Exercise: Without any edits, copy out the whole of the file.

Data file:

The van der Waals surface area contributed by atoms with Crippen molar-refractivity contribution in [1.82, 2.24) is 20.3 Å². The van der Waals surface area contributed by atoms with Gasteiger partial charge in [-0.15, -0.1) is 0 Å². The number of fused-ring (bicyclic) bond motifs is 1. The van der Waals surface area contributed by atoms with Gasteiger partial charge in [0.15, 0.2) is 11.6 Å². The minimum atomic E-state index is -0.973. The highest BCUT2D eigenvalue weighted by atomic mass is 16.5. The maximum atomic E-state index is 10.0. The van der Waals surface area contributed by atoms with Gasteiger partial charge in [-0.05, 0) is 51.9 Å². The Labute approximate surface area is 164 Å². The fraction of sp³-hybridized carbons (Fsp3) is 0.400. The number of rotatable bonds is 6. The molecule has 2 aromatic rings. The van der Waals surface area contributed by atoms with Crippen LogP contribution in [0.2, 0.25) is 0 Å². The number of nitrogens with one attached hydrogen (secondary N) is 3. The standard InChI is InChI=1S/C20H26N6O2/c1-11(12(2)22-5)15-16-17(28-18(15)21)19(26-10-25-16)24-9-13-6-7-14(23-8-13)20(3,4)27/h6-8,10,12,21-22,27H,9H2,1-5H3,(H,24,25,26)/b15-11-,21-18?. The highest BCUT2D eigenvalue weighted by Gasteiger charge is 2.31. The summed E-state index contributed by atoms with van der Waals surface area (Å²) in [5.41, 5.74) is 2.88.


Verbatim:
The van der Waals surface area contributed by atoms with Crippen molar-refractivity contribution in [1.82, 2.24) is 20.3 Å². The van der Waals surface area contributed by atoms with Gasteiger partial charge in [-0.15, -0.1) is 0 Å². The number of fused-ring (bicyclic) bond motifs is 1. The van der Waals surface area contributed by atoms with Gasteiger partial charge in [0.15, 0.2) is 11.6 Å². The minimum atomic E-state index is -0.973. The highest BCUT2D eigenvalue weighted by atomic mass is 16.5. The maximum atomic E-state index is 10.0. The van der Waals surface area contributed by atoms with Gasteiger partial charge in [-0.05, 0) is 51.9 Å². The Labute approximate surface area is 164 Å². The fraction of sp³-hybridized carbons (Fsp3) is 0.400. The number of rotatable bonds is 6. The molecule has 2 aromatic rings. The van der Waals surface area contributed by atoms with Crippen LogP contribution in [0.2, 0.25) is 0 Å². The number of nitrogens with one attached hydrogen (secondary N) is 3. The standard InChI is InChI=1S/C20H26N6O2/c1-11(12(2)22-5)15-16-17(28-18(15)21)19(26-10-25-16)24-9-13-6-7-14(23-8-13)20(3,4)27/h6-8,10,12,21-22,27H,9H2,1-5H3,(H,24,25,26)/b15-11-,21-18?. The highest BCUT2D eigenvalue weighted by Gasteiger charge is 2.31. The summed E-state index contributed by atoms with van der Waals surface area (Å²) in [5.41, 5.74) is 2.88.